Wedding photography assistant jobs in Staffordshire

Wedding photography assistant jobs in Staffordshire

wedding photography jobsHappy new year guys!

Around this time each year we’re contacted by photographers, students and those looking to begin a career as a wedding photographer. Perhaps it’s the hope and motivation that comes with a new year that prompts a career kickstart or change. Whatever the reason, we often get more of these types of messages than usual throughout January and February. Generally folk are after wedding photography jobs in an assisting or second shooter capacity. Often people ask if they can shadow us or assist us on jobs, usually on a voluntary basis.

Unfortunately we are unable to offer wedding photography jobs, wedding photography assistant jobs, wedding photography apprenticeships or wedding photography volunteering opportunities. I’m happy to explain why and also offer some advice.

Further reading

One of the reasons that we don’t accept assistants or volunteers is because weddings are such a fast paced environment. There are many “must capture” events that only happen once. The first kiss, a first look. Events that may only last just a split second. It’s therefore essential that 100% of our time and attention is focused on our couples and capturing each element of their wedding day for them. Weddings aren’t really (in our opinion) a suitable environment for teaching or supervising.

In the event that we were to provide opportunities for new or aspiring wedding photographers, we would need to split our attention, (at least in part) something which we feel would be doing our clients a disservice.

As we are already a two person team, thankfully we’re able to provide an assisting role to one another as and when required. Having just two people present helps us maintain the balance between “well rounded coverage” and “obtrusive”. Something we’re very keen to maintain.

bride and groom posing for wedding photographers in Lincolnshire

Advice for aspiring wedding photographers

We completely understand that breaking in to any new industry is tough! We’ve been there ourselves and it can feel like you can’t get a break without experience, but you can’t get experience without being given an opportunity.

So our advice is this.

1. If you are interested in an assisting role, your best bet is probably to contact a photographer who already works alone. A husband and wife team, or another photography team that already works with more than one shooters is probably not going to want to overload their bride(s) and groom(s) with another body on site. If you’re working alongside a single photographer, your presence will be much more valuable.

Alternatively, photography agencies may be able to help. They may be be able to match you with a suitable placement. They are also more likely to have the relevant insurances in place to cover an additional person on site.

Do not copy and paste!

2. When you send out an email asking for an opportunity, it’s really tempting to just copy and paste a generic email to several people. Don’t do that. No one will take a chance on you if you can’t be bothered to show an interest in what they do. Established photographers may get several job requests a week/month. Why should they invite you in to their business above anyone else? Most people who get in touch are prepared to volunteer their services, so that alone really isn’t enough.

Personalise your email beyond the name or business name you’re addressing it to. Let the photographer know which of their photographs is your favourite and why, or what you feel you can learn from them. You will get a much better response if the person you’re contacting is aware that you are actually interested in what they do and the way they do it.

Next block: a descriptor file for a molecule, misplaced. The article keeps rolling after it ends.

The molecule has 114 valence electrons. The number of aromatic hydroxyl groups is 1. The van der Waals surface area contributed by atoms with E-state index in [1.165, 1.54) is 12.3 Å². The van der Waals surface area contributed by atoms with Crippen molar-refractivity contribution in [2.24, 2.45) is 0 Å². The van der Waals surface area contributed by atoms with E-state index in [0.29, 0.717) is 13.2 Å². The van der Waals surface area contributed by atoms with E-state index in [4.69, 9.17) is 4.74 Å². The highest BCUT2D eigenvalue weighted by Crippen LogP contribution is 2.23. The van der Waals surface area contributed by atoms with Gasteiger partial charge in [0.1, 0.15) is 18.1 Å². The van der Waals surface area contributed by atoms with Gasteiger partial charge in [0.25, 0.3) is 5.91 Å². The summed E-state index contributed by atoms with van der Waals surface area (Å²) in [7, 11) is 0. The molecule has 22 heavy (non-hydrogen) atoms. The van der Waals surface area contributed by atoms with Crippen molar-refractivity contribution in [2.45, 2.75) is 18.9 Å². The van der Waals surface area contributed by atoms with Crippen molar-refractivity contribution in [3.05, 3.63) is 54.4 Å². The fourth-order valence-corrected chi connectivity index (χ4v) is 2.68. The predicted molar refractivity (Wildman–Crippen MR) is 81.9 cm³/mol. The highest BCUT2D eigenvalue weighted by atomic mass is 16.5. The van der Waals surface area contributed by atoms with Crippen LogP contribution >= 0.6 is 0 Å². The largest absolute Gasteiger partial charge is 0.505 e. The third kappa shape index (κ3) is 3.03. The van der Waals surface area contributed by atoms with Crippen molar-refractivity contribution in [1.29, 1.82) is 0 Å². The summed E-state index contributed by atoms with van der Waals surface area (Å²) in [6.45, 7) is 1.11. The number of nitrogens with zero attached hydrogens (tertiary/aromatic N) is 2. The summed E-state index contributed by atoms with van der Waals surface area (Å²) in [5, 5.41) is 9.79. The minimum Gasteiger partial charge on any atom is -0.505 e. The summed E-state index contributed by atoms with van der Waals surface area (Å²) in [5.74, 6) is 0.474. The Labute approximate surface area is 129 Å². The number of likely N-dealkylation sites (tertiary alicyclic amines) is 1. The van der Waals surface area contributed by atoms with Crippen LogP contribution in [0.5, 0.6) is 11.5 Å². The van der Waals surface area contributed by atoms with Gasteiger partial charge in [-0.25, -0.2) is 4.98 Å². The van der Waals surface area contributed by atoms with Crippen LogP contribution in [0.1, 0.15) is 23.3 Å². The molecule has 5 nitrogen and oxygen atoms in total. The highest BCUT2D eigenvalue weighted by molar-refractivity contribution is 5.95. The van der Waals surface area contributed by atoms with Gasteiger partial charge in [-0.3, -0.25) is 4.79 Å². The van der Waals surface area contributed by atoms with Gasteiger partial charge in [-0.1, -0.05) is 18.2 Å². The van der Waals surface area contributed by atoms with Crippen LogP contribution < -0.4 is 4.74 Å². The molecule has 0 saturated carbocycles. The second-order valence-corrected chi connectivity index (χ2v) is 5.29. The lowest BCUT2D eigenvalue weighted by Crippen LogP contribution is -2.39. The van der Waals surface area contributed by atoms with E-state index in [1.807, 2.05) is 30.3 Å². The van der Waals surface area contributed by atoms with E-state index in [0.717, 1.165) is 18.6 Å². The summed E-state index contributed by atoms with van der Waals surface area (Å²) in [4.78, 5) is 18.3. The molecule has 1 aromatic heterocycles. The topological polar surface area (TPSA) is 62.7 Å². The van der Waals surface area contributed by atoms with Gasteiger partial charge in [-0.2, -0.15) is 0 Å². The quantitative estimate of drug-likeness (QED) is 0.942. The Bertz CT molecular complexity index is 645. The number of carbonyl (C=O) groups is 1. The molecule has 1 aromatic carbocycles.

bride and groom at their handfasting wedding

A basic portfolio will make you stand out

3. Have something to show for yourself. If you’re in to photography enough to be seeking work opportunities, presumably you’ve taken a photograph or two. Have some photographs to show. A basic portfolio, related or not to wedding photography will already put you head and shoulders above most people who get in touch. Weirdly nine out of ten people who contact us don’t have work to show. In a visual profession, this is pretty unbelievable!

Sell yourself

4. Inviting someone in to your business is a risk for any professional, so you need to show them why you’re worth it. Anyone working with or for you will be representing your business and the over all impression of the goods and services that you provide. So what can you offer the photographer you want to work with? What are you good at, what skills do you have? Are you punctual, professional, reliable? Can you think on your feet? Are you able to work under direction or on your own initiative? So many people get in touch simply to ask for an opportunity without giving the slightest indication as to why they should be given one.

In this day and age, sadly, being willing to work for free and liking photography isn’t enough. You’ve described pretty much every 16 year old school leaver. So sell yourself. Almost every single email says the same thing “I’m passionate about photography” and “I’ve loved photography ever since I got my first camera.” Those things may be true, but you have so much more to offer than just your love of photography. Other skills are just as, if not more important. Mention them, they really matter!

wedding tipi lincolnshire

Final thoughts

We’re sorry that we’re not the ones to be able to offer you a wedding photography job or assisting role at this time, but we hope you’ve found the above useful. We are always happy to help in other ways with advice and so on if we can. We also offer mentoring and training, so if that sounds like something you’d be interested in you’re welcome to reach out. Our direct email address is hello@samandlouise.co.uk

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